THE most important nutrients to consume while you're breastfeeding are....
When I was met by care providers right after having my baby girls, not a single one enquired about my eating habits during the early days post-delievery or while breastfeeding. Of course I have an advantage of knowing these things but what about other new mums? That was one of the things that provided me with motivation to set up my nutrition biz here in Edinburgh. There's a few things to add (and sometimes omit) to a mums eating plan to make sure she is nursing herself back to optimum health post-delivery. Below is a brief list of essentials that most mums should be consuming during this highly demanding time (both physically and emotionally!)
Folic Acid (500mg/d) found in green leafy veggies. This helps your body to make new cells and to synthesise DNA. Research also suggests that it may help with cardiovascular health.
Omega-3 fatty acids (about 1000mg/d) acids are long-chain polyunsaturated fats that aid in brain and eye development in fetuses and infants. Omega-3s (EHA and DHA forms) pass through your breast milk. Fatty, cold water fish like salmon and mackerel are great sources. You can also take a mercury-free quality supplement. Omega 3s are also thought to reduce postpartum depression.
Calcium (1000 mg/d) is important as pregnancy leaches this mineral from your body. If you are either breast or bottle feeding you need to make sure your taking in enough. As for the breastfeeding mums, The Association of Reproductive Health Professionals states a nursing mother typically transfers up to 300 milligrams of calcium to her baby daily. Dairy products, fish and green vegetables are good sources. Vitamin D helps the absorption of calcium. Aim for a minimum of 2000 IU/d of this nutrient.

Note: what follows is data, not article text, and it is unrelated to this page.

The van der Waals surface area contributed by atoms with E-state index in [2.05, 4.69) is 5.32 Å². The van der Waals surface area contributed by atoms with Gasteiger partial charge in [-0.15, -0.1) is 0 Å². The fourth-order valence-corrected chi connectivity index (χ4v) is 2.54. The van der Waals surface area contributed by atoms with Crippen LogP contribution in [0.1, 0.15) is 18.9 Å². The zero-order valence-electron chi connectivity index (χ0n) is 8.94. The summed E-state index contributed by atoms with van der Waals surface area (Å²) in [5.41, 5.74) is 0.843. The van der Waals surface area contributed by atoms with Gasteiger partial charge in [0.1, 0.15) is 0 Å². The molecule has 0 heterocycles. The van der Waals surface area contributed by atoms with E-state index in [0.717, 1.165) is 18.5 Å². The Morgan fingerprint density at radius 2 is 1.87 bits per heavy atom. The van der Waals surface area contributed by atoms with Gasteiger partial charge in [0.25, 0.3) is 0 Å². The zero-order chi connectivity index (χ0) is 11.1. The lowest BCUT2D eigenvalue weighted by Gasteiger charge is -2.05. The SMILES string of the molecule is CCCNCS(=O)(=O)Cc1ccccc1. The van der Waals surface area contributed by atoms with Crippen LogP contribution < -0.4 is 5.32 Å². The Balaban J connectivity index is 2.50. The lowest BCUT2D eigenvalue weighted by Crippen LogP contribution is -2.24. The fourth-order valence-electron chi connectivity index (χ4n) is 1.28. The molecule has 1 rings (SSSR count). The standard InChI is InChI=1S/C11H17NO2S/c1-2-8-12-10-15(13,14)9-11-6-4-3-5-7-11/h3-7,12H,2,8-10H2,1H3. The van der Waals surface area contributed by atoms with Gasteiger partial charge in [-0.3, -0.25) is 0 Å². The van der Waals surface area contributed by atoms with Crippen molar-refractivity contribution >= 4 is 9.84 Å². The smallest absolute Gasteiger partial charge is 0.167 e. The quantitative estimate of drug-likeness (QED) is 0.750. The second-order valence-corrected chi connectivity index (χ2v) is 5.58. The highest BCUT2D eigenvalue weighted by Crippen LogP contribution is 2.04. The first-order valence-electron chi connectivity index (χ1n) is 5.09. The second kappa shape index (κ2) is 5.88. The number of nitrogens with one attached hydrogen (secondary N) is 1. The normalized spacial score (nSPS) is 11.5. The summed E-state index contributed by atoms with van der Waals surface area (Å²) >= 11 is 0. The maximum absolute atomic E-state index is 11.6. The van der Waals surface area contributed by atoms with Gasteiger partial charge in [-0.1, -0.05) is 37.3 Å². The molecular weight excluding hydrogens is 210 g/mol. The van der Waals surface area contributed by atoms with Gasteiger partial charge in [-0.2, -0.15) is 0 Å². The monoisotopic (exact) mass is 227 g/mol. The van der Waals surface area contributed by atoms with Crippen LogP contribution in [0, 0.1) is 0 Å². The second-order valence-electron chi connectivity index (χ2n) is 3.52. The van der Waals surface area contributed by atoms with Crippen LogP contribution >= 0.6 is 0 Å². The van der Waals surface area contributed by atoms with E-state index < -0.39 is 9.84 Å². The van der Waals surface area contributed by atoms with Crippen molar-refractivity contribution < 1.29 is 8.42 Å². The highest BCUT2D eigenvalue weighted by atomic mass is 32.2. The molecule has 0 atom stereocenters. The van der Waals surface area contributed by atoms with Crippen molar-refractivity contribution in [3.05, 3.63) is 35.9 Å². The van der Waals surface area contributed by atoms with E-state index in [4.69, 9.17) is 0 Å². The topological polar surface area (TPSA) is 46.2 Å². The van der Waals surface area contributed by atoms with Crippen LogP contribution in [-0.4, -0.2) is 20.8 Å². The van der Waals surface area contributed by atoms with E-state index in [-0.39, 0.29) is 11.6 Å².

Vitamin C (120 mg/d) helps with iron (about 45 mg/d) absorption. Iron is needed to reduce the risk of postpartum anaemia. This can be serious and have long-term health implications for the mother and baby. Iron rich foods are mostly found in red meat, chicken, seafood, peas, and beans. Vitamin C rich foods are found in fruits and some veg like kale and brussel sprouts. Eat them at the same sitting.
So there you have it. So simple. And so critical to a healthy recovery.
My approach is food first meaning: aim to get the nutrients you need through enjoying tasty, nourishing foods, not supplements. But, if you're finding yourself unable to do so, supplement. Continue taking your prenatal multivitamin (make sure it doesn't contain too much iron leaving you constipated!) for a month or two after you deliver.